In a new study, researchers found older people who ate more than 300 grams of cooked mushrooms a week had a much lower risk of mild cognitive decline.
The research was conducted by researchers from the National University of Singapore.
Mild cognitive impairment is a condition that causes a slight but noticeable decline in memory or other thinking skills.
People with the condition may also show deficits in other cognitive function such as language, attention and visuospatial abilities.
Although the impairment will generally not prevent people from doing their daily lives and activities, they can be linked to more serious diseases like Alzheimer’s disease and other dementia.
Previous studies have shown that many factors could influence a person’s diagnosis of mild cognitive decline.
The factors include demographic information, medical history, psychological factors, and dietary habits.
In the current study, the team examined whether eating mushrooms could help protect cognitive functions in older people.
They collected data from more than 600 Chinese seniors over the age of 60 living in Singapore from 2011 to 2017.
The researchers performed a two-hour standard neuropsychological assessment for mild cognitive decline and a rating for dementia.
They also checked whether and how often these people ate mushrooms in their daily diet.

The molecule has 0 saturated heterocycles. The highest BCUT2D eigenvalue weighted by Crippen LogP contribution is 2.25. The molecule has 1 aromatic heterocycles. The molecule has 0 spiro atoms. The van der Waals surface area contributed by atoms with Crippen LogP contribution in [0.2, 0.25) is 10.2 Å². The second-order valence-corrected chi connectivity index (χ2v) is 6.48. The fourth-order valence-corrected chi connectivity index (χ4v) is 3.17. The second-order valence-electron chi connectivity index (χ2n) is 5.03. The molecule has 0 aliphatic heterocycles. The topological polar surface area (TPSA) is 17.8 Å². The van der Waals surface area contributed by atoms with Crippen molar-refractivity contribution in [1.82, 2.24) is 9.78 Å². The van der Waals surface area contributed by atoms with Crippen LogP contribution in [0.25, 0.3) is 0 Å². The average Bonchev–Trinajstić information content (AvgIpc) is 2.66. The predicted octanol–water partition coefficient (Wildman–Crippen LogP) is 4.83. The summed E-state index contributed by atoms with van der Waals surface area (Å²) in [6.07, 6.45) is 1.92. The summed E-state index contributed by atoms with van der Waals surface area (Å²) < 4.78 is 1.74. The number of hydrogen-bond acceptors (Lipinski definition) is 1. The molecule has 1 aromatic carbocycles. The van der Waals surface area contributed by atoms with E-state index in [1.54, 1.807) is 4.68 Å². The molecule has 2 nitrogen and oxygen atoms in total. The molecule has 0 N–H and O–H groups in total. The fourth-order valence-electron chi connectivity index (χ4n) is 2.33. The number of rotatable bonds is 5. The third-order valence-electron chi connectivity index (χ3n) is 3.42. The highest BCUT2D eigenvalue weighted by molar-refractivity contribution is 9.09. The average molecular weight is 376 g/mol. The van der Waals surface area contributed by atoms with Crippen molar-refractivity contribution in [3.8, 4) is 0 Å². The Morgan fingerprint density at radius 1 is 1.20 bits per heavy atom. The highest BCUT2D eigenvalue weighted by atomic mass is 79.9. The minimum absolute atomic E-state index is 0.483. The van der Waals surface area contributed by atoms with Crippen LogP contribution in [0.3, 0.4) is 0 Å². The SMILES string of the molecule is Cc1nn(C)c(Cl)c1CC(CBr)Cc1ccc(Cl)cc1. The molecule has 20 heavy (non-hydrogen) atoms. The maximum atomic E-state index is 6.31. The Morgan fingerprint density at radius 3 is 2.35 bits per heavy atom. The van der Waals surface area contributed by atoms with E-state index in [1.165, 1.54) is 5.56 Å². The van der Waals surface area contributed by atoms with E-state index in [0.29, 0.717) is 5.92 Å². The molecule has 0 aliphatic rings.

Six commonly eaten mushrooms in Singapore were checked, including golden, oyster, shiitake and white button mushrooms, as well as dried and canned mushrooms.
The researchers found older people who ate more than two standard portions of mushrooms weekly may have 50% reduced risks of having mild cognitive impairment.
A portion was defined as three-quarters of a cup of cooked mushrooms. The average weight is around 150 grams.
The team also found that even eating a small number of mushrooms per week was linked to lower chances of mild cognitive impairment.
The team believes the mushroom effect is linked to a specific compound called ergothioneine.
It is a unique antioxidant and anti-inflammatory compound that humans cannot synthesize on their own. The compound is mainly available in mushrooms.
A previous study from the team had shown that people with mild cognitive impairment had a lower level of ergothioneine in their blood compared with healthy people.
The team suggests that other compounds in mushrooms may promote the synthesis of nerve growth and help protect cognitive functions.
The study findings suggest that a commonly available food item could have a dramatic effect on brain health in older people.
The lead author of the study is Assistant Professor Lei Feng, who is from the NUS Department of Psychological Medicine.
The study is published in the Journal of Alzheimer’s Disease.
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